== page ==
AWS: Install Chicago Boss on Amazon Linux

Something of an aside: I am finally making some time for Erlang, and have a couple neat projects in the pipeline for which I think it will prove appropriate. I want to focus these projects around server APIs with thick client-side code. I am leaning toward Chicago Boss with Spine. Before I commit to that, I want to spend a little more time with Zotonic and I would like to get to know Nitrogen. On the front-end, Backbone is a possible alternative, and I may avoid the client-side focus altogether and use the templating available in the Erlang framework.

I am going to skip the instance launching steps; you can find those spattered about the web. I put a LAMP targeting AWS EC2 instance article together that would do nicely, and you don’t need to run any of the installations, just launch the instance and make an ssh connection. You might want to run a yum update.

The Chicago Boss installation turned out to be relatively straight-forward, but like installing Erlang, there were a few time-consuming parts that I wanted to document. The basic steps are:

  1. Install a reverse proxy server (Nginx)
  2. Install Erlang
  3. Install Chicago Boss
  4. Create a test project in Chicago Boss

Install Nginx

If you are only testing Chicago Boss, and do not plan on immediate use in a production environment, there is no necessity for a proxy server. The proxy server just gives you easy access to Chicago Boss over port 80. If you skip that step, just be sure that you add port 8001 to your security group.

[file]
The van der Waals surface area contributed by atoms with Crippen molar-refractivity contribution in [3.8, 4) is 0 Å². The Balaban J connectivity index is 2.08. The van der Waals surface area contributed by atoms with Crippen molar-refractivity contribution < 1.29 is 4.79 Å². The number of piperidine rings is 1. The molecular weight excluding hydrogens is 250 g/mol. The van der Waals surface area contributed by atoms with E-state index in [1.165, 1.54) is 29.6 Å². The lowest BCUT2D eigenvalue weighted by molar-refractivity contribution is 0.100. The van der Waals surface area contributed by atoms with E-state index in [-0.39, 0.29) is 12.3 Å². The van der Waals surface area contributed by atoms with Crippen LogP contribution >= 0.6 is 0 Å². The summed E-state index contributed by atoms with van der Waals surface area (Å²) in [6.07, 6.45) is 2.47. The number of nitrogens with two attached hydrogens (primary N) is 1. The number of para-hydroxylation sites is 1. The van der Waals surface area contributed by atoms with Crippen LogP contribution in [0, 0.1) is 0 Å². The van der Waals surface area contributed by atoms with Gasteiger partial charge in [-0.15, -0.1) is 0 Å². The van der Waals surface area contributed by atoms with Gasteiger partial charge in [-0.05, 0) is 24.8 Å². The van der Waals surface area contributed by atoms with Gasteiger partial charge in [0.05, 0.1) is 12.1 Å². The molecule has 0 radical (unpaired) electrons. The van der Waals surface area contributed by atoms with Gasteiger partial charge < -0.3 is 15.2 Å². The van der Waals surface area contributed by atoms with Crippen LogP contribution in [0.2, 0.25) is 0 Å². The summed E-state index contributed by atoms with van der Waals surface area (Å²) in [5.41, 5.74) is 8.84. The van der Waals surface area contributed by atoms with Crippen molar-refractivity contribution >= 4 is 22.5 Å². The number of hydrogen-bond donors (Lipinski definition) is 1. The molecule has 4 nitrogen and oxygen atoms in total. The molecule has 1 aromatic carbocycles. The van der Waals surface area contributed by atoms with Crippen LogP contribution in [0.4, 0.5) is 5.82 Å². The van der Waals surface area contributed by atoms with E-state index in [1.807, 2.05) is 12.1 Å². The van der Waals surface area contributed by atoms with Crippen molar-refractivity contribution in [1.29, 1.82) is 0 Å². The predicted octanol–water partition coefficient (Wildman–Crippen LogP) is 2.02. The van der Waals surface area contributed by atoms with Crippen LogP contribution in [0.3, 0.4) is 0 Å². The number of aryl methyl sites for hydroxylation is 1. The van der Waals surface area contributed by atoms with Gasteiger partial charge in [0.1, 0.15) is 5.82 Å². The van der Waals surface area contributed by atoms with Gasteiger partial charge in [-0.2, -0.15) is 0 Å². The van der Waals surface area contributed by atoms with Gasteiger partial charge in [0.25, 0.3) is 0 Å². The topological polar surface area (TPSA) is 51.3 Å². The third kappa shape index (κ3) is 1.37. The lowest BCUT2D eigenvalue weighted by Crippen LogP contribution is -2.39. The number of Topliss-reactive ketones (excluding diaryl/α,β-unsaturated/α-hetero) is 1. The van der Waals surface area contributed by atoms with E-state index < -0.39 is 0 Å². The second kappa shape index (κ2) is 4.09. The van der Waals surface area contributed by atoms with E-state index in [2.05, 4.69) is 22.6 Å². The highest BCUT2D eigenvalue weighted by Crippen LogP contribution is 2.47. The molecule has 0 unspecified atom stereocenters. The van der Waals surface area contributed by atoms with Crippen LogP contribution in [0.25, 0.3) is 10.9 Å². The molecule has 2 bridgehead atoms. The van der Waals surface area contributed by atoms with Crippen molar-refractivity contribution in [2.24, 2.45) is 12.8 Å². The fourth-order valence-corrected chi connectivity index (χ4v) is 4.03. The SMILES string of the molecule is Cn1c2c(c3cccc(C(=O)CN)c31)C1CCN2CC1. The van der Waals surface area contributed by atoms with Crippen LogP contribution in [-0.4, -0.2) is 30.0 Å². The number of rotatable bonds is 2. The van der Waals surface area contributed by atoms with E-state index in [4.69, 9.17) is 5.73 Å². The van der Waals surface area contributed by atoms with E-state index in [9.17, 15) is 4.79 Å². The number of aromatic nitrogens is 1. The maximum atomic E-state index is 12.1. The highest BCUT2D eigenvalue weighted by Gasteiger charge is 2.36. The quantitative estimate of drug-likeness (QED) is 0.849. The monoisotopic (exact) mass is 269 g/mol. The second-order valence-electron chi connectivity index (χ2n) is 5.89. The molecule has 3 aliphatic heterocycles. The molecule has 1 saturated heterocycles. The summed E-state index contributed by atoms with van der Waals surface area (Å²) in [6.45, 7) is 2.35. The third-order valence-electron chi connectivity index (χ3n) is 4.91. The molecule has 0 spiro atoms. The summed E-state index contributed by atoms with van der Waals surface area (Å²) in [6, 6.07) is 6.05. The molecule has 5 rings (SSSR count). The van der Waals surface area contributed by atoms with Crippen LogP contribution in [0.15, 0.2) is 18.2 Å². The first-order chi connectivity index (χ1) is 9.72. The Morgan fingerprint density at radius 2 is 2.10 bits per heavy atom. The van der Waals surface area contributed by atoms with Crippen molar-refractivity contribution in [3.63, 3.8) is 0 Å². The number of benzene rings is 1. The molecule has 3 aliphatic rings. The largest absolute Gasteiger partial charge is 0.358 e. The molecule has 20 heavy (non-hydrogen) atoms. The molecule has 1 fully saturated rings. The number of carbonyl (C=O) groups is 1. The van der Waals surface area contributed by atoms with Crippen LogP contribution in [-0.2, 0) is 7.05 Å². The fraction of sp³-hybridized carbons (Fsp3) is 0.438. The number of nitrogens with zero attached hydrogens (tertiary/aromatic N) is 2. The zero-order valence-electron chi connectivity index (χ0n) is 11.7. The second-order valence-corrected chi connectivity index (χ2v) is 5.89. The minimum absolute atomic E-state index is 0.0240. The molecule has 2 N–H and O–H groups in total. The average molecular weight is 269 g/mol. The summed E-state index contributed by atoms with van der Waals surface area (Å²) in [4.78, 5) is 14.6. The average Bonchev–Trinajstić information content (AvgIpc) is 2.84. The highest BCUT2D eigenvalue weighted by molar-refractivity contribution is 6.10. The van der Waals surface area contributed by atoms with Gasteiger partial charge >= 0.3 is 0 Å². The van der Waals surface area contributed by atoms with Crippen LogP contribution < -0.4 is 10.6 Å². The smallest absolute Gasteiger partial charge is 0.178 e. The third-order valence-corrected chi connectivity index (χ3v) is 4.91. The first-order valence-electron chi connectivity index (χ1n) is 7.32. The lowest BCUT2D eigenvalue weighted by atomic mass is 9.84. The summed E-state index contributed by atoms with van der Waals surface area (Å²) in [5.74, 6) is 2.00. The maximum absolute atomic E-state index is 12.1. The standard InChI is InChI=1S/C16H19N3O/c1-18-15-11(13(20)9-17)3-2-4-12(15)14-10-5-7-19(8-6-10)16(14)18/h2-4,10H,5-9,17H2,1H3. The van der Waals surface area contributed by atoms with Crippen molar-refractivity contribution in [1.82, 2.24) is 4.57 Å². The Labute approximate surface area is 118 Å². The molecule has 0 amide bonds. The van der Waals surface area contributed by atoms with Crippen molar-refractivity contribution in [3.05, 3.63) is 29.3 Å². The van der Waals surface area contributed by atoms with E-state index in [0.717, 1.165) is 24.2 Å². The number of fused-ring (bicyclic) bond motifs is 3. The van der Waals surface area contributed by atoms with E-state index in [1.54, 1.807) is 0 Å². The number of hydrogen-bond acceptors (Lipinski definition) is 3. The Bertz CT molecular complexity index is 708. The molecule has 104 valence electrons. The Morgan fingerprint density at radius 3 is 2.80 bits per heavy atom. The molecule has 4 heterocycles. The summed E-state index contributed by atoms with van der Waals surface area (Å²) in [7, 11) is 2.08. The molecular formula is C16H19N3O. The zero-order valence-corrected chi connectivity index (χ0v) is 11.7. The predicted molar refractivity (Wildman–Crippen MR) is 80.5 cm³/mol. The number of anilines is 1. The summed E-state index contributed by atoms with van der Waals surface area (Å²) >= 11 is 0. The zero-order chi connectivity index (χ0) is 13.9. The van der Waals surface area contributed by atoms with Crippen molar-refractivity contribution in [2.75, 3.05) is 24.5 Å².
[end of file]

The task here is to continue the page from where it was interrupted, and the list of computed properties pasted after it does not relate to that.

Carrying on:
As long as you are ok with an older Nginx release (in this case, I am), you can install Nginx from the Amazon repositories.

sudo yum install nginx

The download, configure, make, make install procedure for a more recent Nginx version does not seem difficult, but I did not run through it and it is outside the scope of this effort. I will note that if you are using setting the IP explicitly in your Nginx configuration files, be sure to use the Private IP and NOT an Elastic IP. You will encounter bind errors like the following if you use an Elastic IP:

[emerg]: bind() to failed (99: Cannot assign requested address)

As I said, just replace the Elastic IP with the Private IP, and Nginx will start properly.

You will want to configure Nginx to relay requests to port 8001, there are instructions available from the Chicago Boss wiki for this redirection. That’s not a great production config, but it is more than adequate for getting started.

Install Erlang

Get the latest download path here, and these Erlang installation instructions still work. Blogs are handy sometimes.

Install Chicago Boss

Download the latest release, and make it.

tar xzf ChicagoBoss-0.7.2.tar.gz
cd ChicagoBoss-0.7.2

I wanted to install the admin interface, for which there are instructions in the cb_admin repo and also in the Chicago Boss GH wiki. However, I had issues getting either to work, so I will follow up with a cb_admin post.

Create a project with Chicago Boss

We are up and running now, and the next step is definitely to create a project and start pushing Chicago Boss to meet your needs. Rather than copying the existing docs or paraphrasing, I will redirect everyone to the Quickstart wiki page and the more verbose Tutorial pdf. I recommend both.

If you encounter issues or have questions, the mailing list seems to be the way to go.

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aws linux erlang chicago boss